There were six hours during the night of April 10, 2014, when the entire population of Washington State had no 911 service. People who called for help got a busy signal. One Seattle woman dialed 911 at least 37 times while a stranger was trying to break into her house. When he finally crawled into her living room through a window, she picked up a kitchen knife. The man fled.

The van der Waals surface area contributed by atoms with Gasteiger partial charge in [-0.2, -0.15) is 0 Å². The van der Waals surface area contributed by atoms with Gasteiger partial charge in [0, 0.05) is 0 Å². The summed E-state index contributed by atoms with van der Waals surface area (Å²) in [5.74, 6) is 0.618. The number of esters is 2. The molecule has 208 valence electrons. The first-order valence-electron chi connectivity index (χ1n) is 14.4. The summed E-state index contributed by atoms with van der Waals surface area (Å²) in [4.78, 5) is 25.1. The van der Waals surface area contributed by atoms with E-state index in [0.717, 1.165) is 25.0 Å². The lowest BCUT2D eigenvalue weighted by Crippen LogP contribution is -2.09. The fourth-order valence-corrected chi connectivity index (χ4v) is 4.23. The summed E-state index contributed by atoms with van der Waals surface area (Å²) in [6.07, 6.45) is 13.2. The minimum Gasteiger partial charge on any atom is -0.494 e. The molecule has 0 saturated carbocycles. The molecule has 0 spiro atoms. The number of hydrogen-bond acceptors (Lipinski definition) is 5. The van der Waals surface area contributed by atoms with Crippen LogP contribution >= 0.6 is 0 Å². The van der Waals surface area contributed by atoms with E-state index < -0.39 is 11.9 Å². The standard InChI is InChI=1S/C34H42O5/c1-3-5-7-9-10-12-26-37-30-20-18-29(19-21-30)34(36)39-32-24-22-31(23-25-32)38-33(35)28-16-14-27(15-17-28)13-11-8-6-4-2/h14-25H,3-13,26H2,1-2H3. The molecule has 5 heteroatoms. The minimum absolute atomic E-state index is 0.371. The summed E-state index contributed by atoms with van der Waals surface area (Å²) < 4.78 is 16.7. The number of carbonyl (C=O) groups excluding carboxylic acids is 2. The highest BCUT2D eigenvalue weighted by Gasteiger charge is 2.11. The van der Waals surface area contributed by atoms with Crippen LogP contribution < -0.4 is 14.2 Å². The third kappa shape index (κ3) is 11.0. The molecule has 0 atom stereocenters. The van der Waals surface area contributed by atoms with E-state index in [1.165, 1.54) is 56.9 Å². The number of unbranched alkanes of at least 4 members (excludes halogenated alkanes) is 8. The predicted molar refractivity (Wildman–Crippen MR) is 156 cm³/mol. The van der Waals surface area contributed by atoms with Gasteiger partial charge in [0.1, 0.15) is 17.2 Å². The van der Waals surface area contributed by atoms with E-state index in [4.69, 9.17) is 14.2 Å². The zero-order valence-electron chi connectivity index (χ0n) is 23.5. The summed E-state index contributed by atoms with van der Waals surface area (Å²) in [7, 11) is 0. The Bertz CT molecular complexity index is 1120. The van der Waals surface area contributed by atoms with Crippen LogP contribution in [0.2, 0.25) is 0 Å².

Last week I found myself in the banquet room of a far-suburban conference and retreat center, giving a talk to an audience that was mostly comprised of software engineers and the sales and marketing people charged with merchandising their work to the world. I was there to present to them an approach to thinking about the so-called smart city – the notion that every object, surface and relation of the contemporary urban environment should be subjected to algorithmic optimization, in the name of efficiency, sustainability and convenience. And it was not going at all well.